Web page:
Exploration Insights Magazine - Last Issue for 2017

/Portals/1/Images/IEnergyImages/Exploration%20Insights/Cover_11_magazine_sized.pngThis month the Exploration Insights magazine takes you on a journey from the Arctic to northern South America and finishes on the west coast of Africa. On the way the risks of the Triassic reservoirs of the Norwegian Barents Sea are explored, the value of geochronology data interrogated and the hunt for the Late Cretaceous plays on the African Atlantic margin continues. This is rounded off nicely with an introduction to Brain Harland: one of the great “all-rounders” of geology.

 

THE NORWEGIAN BARENTS SEA: UNDERSTANDING TRIASSIC RESERVOIR RISK

The Norwegian Barents Sea is thought to have great potential for exploration, but success has been limited by issues with reservoir quality and effectiveness. The use of source to sink methodologies and depositional environment mapping, integrated with a better understanding of diagenesis, burial and uplift, all within a regional depth framework, highlight areas where reduced reservoir risk may be encountered.

 

APPLYING SOURCE TO SINK IN NORTHERN SOUTH AMERICA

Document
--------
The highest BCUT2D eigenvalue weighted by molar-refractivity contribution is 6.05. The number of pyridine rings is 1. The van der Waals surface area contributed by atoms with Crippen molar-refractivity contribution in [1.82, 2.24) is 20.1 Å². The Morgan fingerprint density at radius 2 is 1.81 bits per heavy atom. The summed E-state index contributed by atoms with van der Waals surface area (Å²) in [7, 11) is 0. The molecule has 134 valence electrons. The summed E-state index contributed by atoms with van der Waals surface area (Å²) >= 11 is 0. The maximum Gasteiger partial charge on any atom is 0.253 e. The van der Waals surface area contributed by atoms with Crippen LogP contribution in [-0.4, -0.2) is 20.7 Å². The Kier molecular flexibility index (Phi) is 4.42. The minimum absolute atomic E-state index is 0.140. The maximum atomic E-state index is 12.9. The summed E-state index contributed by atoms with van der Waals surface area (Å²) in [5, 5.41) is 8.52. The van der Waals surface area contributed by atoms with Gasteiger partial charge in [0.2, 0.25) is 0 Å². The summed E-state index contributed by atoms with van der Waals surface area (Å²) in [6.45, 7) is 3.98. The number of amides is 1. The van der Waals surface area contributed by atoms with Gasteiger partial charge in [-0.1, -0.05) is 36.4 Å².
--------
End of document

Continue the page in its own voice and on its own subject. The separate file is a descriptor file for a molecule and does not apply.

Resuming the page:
The relatively recent growth in the quantity of accurate geochronology data in the public domain has enabled much more detailed characterisation of sediment sources and sinks. The usefulness of this approach and its application to understanding regional petroleum geology is demonstrated with an example from Miocene reservoirs in northern South America.

 

THE SEARCH FOR LATE CRETACEOUS PLAYS: GABON TO ANGOLA

Targeting Late Cretaceous coarse-grained clastic plays has resulted in notable exploration successes on the West African Transform Margin; we have evaluated the potential for similar plays in the deep water offshore from Gabon, south to Angola. Play element prediction and play identification can be augmented using a framework produced through collaboration between Landmark Exploration Insights (“Landmark”) and PGS.

 

GREAT GEOLOGISTS: BRIAN HARLAND

One of the great “all-rounders” of geology, Brian Harland carried out decades of research in the Arctic and used the knowledge gained to develop theories of global Pre-Cambrian glaciation and global geodynamics. He was a leading force in international geoscience collaboration, one aspect being the progressive development of the geological timescale.

 

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